Your asthma specialist may prescribe a diskus inhaler. It contains a dry powder form of your medication. The device looks like a disk. You can see a demonstration of its proper use by watching the accompanying video. You’ll learn about the different parts of the inhaler, and you’ll discover how to hold it properly.
This asthma educator walks a patient through using her new diskus inhaler. To use yours, you’ll place your thumb on the thumb grip and push this part back until you hear a clicking sound. Then, you’ll inhale deeply and quickly through the mouthpiece. Hold your breath for 10 seconds before exhaling away from the inhaler.
Patients who have questions about their asthma treatment can consult a board-certified immunologist at Allergy & Asthma SpecialistsSM. Call 1(800)86-COUGH to reach one of our asthma treatment centers in Blue Bell, Center City, Lansdale, Philadelphia, Jenkintown, Pottstown, King of Prussia, or Collegeville, Pennsylvania.
You may already know that allergies and asthma are closely intertwined. For example, a patient’s asthma may be triggered by exposure to an allergen. But did you know that eczema is also linked to both allergies and asthma? If you develop any unusual symptoms, such as changes to your skin, it’s a good idea to tell your allergy and asthma specialist about them.
What Eczema Is
Eczema is also known as atopic dermatitis. It’s an allergic skin disease that often develops in early childhood, but may arise later in life. It’s a chronic problem that tends to flare up in episodes. The signs and symptoms of atopic dermatitis include the following:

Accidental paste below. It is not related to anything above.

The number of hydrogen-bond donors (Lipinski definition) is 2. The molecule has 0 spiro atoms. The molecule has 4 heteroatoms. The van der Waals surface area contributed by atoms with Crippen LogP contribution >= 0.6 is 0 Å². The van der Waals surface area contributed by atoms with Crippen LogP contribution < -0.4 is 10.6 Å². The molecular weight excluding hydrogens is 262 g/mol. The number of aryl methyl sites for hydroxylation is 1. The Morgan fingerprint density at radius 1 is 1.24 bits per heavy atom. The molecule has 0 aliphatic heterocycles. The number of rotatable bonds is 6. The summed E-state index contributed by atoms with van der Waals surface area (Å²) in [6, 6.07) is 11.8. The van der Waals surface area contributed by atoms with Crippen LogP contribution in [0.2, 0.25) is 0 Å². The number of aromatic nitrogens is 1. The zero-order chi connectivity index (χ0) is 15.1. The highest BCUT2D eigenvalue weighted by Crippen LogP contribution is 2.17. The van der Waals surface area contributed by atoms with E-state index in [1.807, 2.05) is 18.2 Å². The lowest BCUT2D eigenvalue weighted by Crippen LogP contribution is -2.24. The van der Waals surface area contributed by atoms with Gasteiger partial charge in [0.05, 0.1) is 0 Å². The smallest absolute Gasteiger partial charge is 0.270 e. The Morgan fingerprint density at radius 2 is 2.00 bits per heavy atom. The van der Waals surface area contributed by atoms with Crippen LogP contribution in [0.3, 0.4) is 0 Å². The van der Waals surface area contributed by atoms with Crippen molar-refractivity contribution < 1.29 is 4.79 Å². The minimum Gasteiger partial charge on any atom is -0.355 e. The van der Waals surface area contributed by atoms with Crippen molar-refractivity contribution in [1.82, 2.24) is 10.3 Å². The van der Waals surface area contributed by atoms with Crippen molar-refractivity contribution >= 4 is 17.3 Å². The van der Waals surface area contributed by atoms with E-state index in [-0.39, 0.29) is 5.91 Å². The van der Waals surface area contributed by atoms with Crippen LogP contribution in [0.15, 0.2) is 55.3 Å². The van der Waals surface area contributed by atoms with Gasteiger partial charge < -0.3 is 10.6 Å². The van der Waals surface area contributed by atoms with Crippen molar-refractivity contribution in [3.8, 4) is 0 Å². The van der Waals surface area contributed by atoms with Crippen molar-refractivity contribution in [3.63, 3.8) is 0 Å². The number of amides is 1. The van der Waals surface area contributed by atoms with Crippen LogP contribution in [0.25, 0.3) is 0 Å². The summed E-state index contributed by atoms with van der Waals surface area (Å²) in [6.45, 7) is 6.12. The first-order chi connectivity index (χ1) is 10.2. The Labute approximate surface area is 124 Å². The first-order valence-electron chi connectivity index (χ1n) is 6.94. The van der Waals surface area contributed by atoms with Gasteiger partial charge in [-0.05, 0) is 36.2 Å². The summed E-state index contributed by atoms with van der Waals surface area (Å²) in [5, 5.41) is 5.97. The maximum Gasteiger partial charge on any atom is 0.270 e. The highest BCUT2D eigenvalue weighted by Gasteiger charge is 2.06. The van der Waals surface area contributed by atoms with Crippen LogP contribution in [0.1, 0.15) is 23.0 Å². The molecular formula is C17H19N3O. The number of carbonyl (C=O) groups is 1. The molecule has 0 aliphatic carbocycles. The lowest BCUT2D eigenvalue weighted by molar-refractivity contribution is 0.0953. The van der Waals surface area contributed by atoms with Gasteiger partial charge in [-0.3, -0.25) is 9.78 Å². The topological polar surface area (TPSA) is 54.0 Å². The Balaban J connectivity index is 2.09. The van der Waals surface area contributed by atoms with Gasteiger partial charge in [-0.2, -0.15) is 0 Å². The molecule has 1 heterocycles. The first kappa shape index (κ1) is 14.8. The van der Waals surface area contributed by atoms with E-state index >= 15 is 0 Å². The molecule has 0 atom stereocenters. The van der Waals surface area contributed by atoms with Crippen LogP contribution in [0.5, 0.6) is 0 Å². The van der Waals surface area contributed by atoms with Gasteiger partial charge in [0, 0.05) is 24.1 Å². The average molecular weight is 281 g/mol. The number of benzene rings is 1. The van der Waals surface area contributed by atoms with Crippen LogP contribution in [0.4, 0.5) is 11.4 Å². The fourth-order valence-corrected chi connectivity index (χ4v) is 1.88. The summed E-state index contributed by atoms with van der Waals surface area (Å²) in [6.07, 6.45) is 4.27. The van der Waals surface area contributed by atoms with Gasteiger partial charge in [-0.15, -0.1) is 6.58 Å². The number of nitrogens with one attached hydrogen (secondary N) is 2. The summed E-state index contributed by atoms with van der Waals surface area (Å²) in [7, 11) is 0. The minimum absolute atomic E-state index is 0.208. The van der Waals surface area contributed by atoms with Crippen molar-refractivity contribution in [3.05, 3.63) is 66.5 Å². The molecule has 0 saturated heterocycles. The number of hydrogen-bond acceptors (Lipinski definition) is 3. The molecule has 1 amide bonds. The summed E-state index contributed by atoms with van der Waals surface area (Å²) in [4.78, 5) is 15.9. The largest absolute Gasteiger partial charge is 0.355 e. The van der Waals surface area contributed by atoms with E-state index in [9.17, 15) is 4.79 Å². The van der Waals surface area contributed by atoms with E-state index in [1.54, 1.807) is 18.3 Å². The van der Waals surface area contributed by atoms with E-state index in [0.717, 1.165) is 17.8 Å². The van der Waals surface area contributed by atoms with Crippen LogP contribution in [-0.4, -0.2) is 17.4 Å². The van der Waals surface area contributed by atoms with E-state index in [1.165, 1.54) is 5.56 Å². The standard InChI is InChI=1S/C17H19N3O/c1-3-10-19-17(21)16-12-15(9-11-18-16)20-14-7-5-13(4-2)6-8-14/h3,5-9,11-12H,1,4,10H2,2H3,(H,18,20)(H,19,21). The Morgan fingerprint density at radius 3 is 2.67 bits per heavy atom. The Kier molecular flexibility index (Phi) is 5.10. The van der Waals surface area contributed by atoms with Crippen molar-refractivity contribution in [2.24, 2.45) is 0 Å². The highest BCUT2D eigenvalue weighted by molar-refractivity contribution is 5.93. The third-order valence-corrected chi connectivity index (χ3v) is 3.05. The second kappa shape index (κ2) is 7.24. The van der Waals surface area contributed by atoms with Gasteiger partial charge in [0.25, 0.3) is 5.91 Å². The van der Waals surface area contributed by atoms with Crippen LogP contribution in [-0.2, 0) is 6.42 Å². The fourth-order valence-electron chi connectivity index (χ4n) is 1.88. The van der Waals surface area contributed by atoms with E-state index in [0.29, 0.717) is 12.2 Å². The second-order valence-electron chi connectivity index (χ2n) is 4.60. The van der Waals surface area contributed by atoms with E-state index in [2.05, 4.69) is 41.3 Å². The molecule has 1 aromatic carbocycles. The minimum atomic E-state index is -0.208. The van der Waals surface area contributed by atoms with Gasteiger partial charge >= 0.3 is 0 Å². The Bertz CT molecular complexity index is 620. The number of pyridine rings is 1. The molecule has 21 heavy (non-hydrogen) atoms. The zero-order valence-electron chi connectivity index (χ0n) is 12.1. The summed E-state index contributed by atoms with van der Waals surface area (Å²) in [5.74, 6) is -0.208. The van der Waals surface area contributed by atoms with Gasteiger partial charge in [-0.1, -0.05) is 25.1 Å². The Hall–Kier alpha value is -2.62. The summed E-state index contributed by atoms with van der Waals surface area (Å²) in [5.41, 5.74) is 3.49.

- Dry skin
- Small, raised bumps
- Thickened, scaly skin
- Moderate to severe itching, especially at night
- Reddish, brownish, or grayish skin patches
The frequent scratching can cause the skin to become raw and sensitive, and it may cause the bumps to crust over. In severe cases, excessive scratching can lead to skin infections.
How Eczema Is Linked to Allergies and Asthma
According to the American Academy of Allergy, Asthma & Immunology (AAAAI), about half of all patients who have moderate to severe atopic dermatitis are also diagnosed with asthma, food allergies, and/or allergic rhinitis (hay fever). While the exact reason for the connection is still under investigation, there are a few theories. Some people with eczema have errors in the Filaggrin gene. This means that the skin lacks a specific protein it needs to maintain a strong barrier against germs and irritants. As a result, the skin is more sensitive to the irritants that can trigger eczema. In addition, that same defect may allow for greater exposure to allergens, which is thought to make people more sensitive to those substances.
At Allergy & Asthma SpecialistsSM, patients with allergies, asthma, and related conditions will find a complete spectrum of compassionate care delivered by board-certified allergy doctors. New and current patients can schedule a visit with an asthma doctor by calling 1(800)86-COUGH. Our offices are conveniently located in Blue Bell, Center City, Lansdale, Philadelphia, Jenkintown, Pottstown, King of Prussia, and Collegeville, Pennsylvania.
Knowing the difference between a cold and allergies means you can get the right treatment and feel better, faster. When you know the right allergy doctor to call, you can be confident that your doctor will find the solutions you need to control your allergies. At Allergy & Asthma Specialists SM, we use allergy skin testing and asthma screening to determine the source of your discomfort. If you’re suffering from asthma or allergies, we offer immunotherapy to alleviate the problem. Our goal is to provide you with top-quality medical care focused on controlling allergic reactions and asthma here in a comfortable environment. Call us at 610-825-5800 or reach us through our website for an appointment, or to learn more about all we have to offer.